Prof Diana Wallace researches women’s writing, with special interests in historical fiction; Welsh writing in English and Modernism and the Gothic. She is co-director of the Centre for Gender Studies in Wales and Leader of the English Research Unit at the University of South Wales. Her review appears on the website of the Centre for the Study of Media and Culutre in Small Nations at the University of South Wales.
How can writers respond to sudden, even exponential, change? It can take a decade, as it did after the first world war or 9/11, for novels and memoirs to catch up as writers process traumatic events. And readers, time-pressed and battered by 24-hour news, may turn to genre fiction for the comfort of familiar plot lines and predictable endings. The short story, on the other hand, can turn on a sixpence to give us a snapshot of our crises in real time. Compressed, intense, often challenging, some of the most powerful examples of the form have come from writers on the so-called margins: women, immigrants, people from ‘small nations’ such as Wales and Ireland.
Angela Graham’s assured and compelling debut collection, A City Burning, ranges across Wales, Northern Ireland and Italy. It offers 26 brief stories, most no more than a few pages (one a mere page and a quarter), which turn their forensic flashlight on a moment of change when a character has to make a choice.
In the opening story, ‘The Road’, a filmmaker remembers a scene she has recreated from her childhood, watching though an open doorway as her mother talks to a neighbour. It is summer 1969 and East Belfast, ‘where ninety-six per cent of the inhabitants are Protestant and my family are not among that number’. Their Protestant neighbour has never stopped to speak to them before but now, the city in flames and alive with sirens, she seeks some kind of contact, or reassurance. ‘A child can choose,’ the narrator tells us, and the burning city of this tale gives the collection its vivid title metaphor, an image of roads taken, or not taken, under the pressure of violent change.
Graham is a television producer/director and screenwriter, and her stories have a film-maker’s eye for a framing shot and, particularly, for light effects: sunlight hitting a passageway, stars ‘like sugar spilt across a slate’. She is also a poet and her scriptwriter’s ear for dialogue, in English, Welsh, Ulster Scots and Italian, is combined with a redemptive lyricism. In ‘All Through the Night’, a middle-aged man on a cliff-top at the ‘very edge of Wales’ contemplates the end of his marriage and, mad with desperation, sings into the darkness the words of ‘Ar Hyd y Nos’ finding in their beauty something to hold onto. These are characters who face a moment on the edge and, like the woman finding herself unexpectedly in a familiar cove in ‘Coasteering’, are sometimes shown a way – ‘Breathe. Believe’ – to accept themselves.
The question of what it means to witness – to see or be seen – runs through several of these stories. Often Graham’s characters must learn to see anew. A young priest, caught off balance by the realisation of a fellow-priest’s homo-eroticism in ‘Above It All’, is jolted into compassionate self-knowledge by learning to look at the beatification portrait of a man who loved men. In the troubling ‘Life Task’ set in post-war Italy, the narrator watches a wife unhesitatingly claim her horribly mutilated soldier-husband and resolves: ‘I want to be seen like he was.’ And in ‘Snapshot’ a confrontation between two couples over a minor car incident in Antrim shows one woman how she appears from the outside: ‘Had she looked like that? Stolid and unmoved. Blank.’ Some damage, she realises ‘doesn’t show till later.’ These stories show us what the genre does best: the ‘snapshot’ of a moment which reveals a life or a culture in a moment of transition or realisation, what James Joyce called an ‘epiphany’.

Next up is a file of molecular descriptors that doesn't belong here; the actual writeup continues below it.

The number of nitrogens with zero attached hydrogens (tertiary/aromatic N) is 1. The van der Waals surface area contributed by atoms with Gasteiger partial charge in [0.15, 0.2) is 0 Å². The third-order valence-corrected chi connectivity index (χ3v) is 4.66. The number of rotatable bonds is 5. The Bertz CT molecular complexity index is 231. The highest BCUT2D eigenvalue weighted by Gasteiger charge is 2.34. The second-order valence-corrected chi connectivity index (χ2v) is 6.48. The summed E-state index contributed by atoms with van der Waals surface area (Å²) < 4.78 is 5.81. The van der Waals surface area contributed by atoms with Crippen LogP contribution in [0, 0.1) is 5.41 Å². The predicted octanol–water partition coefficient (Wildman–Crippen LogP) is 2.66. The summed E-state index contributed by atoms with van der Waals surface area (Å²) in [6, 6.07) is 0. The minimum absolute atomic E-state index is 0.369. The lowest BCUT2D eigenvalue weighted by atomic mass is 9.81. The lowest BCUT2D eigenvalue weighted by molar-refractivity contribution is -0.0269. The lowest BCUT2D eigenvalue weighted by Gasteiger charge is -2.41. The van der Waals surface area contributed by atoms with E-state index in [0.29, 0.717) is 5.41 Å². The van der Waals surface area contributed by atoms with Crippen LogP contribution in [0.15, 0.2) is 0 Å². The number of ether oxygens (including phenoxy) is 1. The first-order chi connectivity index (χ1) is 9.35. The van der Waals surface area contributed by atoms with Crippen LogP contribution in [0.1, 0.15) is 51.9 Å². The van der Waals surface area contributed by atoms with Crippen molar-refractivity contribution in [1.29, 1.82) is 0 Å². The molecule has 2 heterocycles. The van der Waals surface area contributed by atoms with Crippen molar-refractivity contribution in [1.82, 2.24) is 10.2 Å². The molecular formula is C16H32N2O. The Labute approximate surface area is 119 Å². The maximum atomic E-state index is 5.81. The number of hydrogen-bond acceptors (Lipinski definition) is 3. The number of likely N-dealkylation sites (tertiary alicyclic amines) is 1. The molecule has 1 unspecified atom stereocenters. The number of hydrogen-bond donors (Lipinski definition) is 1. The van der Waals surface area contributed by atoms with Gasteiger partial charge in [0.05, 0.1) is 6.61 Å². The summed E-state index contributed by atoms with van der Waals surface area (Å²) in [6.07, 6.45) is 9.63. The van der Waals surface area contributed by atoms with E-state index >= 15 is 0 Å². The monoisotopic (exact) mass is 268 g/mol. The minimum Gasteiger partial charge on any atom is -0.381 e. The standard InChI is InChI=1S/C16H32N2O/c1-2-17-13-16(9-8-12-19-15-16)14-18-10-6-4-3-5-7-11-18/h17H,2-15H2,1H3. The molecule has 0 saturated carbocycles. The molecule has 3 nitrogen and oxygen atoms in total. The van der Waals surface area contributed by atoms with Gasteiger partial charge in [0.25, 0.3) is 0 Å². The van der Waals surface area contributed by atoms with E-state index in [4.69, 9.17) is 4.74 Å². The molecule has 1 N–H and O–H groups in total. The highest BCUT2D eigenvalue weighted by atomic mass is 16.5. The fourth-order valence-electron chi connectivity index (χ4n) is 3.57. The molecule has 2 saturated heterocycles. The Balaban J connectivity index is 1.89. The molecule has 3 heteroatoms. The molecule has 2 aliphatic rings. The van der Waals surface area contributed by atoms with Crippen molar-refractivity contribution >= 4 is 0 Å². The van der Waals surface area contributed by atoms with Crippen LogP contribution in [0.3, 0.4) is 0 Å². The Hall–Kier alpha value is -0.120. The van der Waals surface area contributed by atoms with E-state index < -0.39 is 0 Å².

”Most people’s lives are small-scale,”’ says the actor who narrates one story, ‘”That’s what’s so awful when the Bad Thing happens: the life just bursts apart ‘cos it wasn’t meant to contain this much pain.”’ Covid-19 has been a ‘Bad Thing’ which has burst lives apart at every level. Two stories here focus on the small scale to weigh the global damage in the balance. In ‘The Scale’ a care worker in the south Wales Valleys struggles, wearing inadequate PPE, to maintain her professional calm in the face of an old woman’s malicious goading. The old woman’s ‘strike’ against her care workers brings back memories of the 1984 Miners’ Strike and the recognition that, ‘The weak against the weak keeps the strong strong.’ And in ‘Sugared Almonds’ the widow of a bus driver remembers a life warmed by his loving equanimity and lashes out at the lack of protection which left him, along with security guards, shop assistants, construction workers and cabbies, ‘Four times – FOUR times – more likely to die’. Powered by anger at what has been done to ordinary people, these stories are shaped by the recognition that, even at crisis point, we can choose how we respond.
The short story has been having a moment for some time now with powerful but still relatively under-recognised work from writers like Helen Simpson, Carys Davies, Tessa Hadley, Claire Keegan, Chris Power, David Constantine and Mary-Ann Constantine. This vivid, humane and beautifully-controlled collection suggests Angela Graham is another name to watch.
A City Burning is available from Seren Books